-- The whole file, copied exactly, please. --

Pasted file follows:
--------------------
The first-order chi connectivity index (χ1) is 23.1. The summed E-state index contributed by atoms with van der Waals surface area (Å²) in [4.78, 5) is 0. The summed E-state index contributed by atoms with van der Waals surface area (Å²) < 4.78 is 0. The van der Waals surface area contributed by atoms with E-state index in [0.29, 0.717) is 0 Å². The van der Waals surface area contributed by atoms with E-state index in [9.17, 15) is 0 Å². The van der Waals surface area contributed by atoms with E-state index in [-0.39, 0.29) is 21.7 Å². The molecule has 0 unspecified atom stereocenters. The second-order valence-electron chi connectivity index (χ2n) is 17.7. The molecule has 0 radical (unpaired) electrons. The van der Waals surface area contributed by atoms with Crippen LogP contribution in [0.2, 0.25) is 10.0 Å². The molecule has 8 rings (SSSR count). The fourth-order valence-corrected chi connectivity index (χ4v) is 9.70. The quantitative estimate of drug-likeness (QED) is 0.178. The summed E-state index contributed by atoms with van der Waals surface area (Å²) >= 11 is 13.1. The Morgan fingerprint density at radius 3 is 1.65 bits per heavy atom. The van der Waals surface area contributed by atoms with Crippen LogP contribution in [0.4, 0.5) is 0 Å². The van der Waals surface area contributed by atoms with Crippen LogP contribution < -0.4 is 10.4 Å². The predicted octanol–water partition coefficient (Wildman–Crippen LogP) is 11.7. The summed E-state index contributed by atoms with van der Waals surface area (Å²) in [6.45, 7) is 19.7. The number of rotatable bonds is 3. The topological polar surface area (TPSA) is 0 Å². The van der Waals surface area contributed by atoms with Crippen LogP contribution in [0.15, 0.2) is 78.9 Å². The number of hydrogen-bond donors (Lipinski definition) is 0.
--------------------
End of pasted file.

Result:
The first-order chi connectivity index (χ1) is 23.1. The summed E-state index contributed by atoms with van der Waals surface area (Å²) in [4.78, 5) is 0. The summed E-state index contributed by atoms with van der Waals surface area (Å²) < 4.78 is 0. The van der Waals surface area contributed by atoms with E-state index in [0.29, 0.717) is 0 Å². The van der Waals surface area contributed by atoms with E-state index in [9.17, 15) is 0 Å². The van der Waals surface area contributed by atoms with E-state index in [-0.39, 0.29) is 21.7 Å². The molecule has 0 unspecified atom stereocenters. The second-order valence-electron chi connectivity index (χ2n) is 17.7. The molecule has 0 radical (unpaired) electrons. The van der Waals surface area contributed by atoms with Crippen LogP contribution in [0.2, 0.25) is 10.0 Å². The molecule has 8 rings (SSSR count). The fourth-order valence-corrected chi connectivity index (χ4v) is 9.70. The quantitative estimate of drug-likeness (QED) is 0.178. The summed E-state index contributed by atoms with van der Waals surface area (Å²) >= 11 is 13.1. The Morgan fingerprint density at radius 3 is 1.65 bits per heavy atom. The van der Waals surface area contributed by atoms with Crippen LogP contribution in [0.4, 0.5) is 0 Å². The van der Waals surface area contributed by atoms with Crippen LogP contribution < -0.4 is 10.4 Å². The predicted octanol–water partition coefficient (Wildman–Crippen LogP) is 11.7. The summed E-state index contributed by atoms with van der Waals surface area (Å²) in [6.45, 7) is 19.7. The number of rotatable bonds is 3. The topological polar surface area (TPSA) is 0 Å². The van der Waals surface area contributed by atoms with Crippen LogP contribution in [0.15, 0.2) is 78.9 Å². The number of hydrogen-bond donors (Lipinski definition) is 0.